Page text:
Sixteen years after it premiered on Broadway, Arcadia, Tom Stoppard's masterpiece about the quest for knowledge, understanding, glory and love, is just as complexly brilliant as it was in its first go-round. David Leveaux's revival eloquently captures the magic and majesty of this play of passions and ideas. Not every performance sparkles, but Billy Crudup and Lia Williams as dueling academics, and Brits Tom Riley and Bel Powley as a 19th-century tutor and his pupil, heighten the already lustrous material.
All the action takes place in the same room of a country estate in Derbyshire, England, in 1809 and the present. In the 19th century, Septimus Hodge (Riley) tries to educate 13-year-old Thomasina Coverly (Powley), an undiscovered genius, while matters more practical unfold around them. The cuckolded husband of his paramour challenges him to a duel, while Septimus's school chum Lord Byron (an offstage character) charms Thomasina's mother, who's all aflutter over makeover plans for her garden that include the addition of a hermitage.
These seemingly insignificant events take on vital importance in the present day, when scholar Hannah Jarvis (Williams) is ensconced on the premises to try to identify the mysterious hermit who lived on the estate. Enter Bernard Nightingale (Crudup), a sneaky colleague looking for evidence that proves his theory that Lord Byron killed the husband of his lover in a duel fought on the estate in 1809.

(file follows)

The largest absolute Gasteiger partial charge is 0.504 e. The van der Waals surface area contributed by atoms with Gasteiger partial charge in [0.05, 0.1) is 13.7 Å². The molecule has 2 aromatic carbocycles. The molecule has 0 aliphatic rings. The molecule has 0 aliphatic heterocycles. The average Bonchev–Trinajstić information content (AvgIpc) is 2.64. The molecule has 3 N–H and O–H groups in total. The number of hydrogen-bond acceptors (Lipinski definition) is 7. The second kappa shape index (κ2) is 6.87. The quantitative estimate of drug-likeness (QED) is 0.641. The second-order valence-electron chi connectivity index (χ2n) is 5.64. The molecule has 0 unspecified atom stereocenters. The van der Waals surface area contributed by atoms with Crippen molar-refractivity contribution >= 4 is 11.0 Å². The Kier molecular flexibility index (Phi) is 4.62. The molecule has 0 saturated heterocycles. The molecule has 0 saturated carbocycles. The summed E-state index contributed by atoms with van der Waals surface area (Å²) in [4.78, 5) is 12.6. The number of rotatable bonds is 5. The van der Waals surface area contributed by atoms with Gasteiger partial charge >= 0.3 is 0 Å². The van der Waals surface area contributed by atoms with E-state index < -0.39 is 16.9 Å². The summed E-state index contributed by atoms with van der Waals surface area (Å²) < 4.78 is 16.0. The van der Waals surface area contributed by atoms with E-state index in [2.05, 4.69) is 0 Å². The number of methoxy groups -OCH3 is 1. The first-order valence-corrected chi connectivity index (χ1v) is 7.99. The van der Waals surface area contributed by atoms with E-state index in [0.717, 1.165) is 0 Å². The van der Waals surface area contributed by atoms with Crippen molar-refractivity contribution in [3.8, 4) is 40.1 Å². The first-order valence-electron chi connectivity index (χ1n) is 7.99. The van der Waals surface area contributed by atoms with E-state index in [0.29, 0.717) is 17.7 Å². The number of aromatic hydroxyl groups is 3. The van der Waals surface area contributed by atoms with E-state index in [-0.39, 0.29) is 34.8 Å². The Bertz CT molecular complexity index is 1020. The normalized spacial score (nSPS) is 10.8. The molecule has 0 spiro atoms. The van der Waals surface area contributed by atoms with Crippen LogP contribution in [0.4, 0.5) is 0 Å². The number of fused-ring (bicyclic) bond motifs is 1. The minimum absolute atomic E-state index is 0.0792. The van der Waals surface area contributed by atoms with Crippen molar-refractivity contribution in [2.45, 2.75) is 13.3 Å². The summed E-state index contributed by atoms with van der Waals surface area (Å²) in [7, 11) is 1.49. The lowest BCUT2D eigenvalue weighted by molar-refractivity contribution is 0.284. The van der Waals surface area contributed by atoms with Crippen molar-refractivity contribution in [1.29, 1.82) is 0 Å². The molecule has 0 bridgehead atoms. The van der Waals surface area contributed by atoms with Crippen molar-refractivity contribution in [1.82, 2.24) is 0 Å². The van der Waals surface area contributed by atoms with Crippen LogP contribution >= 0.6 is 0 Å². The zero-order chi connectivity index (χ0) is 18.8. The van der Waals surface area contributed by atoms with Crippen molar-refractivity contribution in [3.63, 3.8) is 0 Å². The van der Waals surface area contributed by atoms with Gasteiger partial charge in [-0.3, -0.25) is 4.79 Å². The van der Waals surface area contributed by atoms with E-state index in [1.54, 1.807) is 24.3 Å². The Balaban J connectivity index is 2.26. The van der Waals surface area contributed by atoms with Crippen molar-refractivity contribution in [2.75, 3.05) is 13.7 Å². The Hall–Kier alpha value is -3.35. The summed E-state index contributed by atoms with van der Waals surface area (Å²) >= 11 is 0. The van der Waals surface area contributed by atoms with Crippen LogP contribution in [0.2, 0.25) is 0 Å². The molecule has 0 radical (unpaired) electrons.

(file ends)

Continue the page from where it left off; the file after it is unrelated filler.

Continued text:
It's hard to resist the urge to fill a review of Arcadia with an assortment of Stoppard's delectable musings, such as Septimusís assurance that knowledge will keep regenerating: "We shed as we pick up, like travellers who must carry everything in their arms, and what we let fall will be picked up by those behind"; or Hannah's acceptance of the limitations of knowledge: "Better to struggle on knowing that failure is final."
Yet Arcadia never becomes an academic exercise, thanks to the humanity of Stoppard's and Leveaux's visions. Crudup, who was a terrific Septimus in the original Broadway production, makes the boldest acting choice of anyone in the ensemble by playing Nightingale as a mannered, unctuous fame-seeker, and it's effective. So is Raul Esparza, as a scientist with a fondness for Hannah, who delivers some of the play's most expressive lines, such as when he says simply, "Itís the best possible time to be alive." Arcadia won't leave you doubting.
By Diane Snyder
Visit the Site
Margaret Colin, Billy Crudup, Raul Esparza, Glenn Fleshler, Grace Gummer, Edward James Hyland, Byron Jennings, Bel Powley, Tom Riley Noah Robbins, David Turner, Lia Williams
Ethel Barrymore Theatre
234 West 47th Street
New York, NY 10036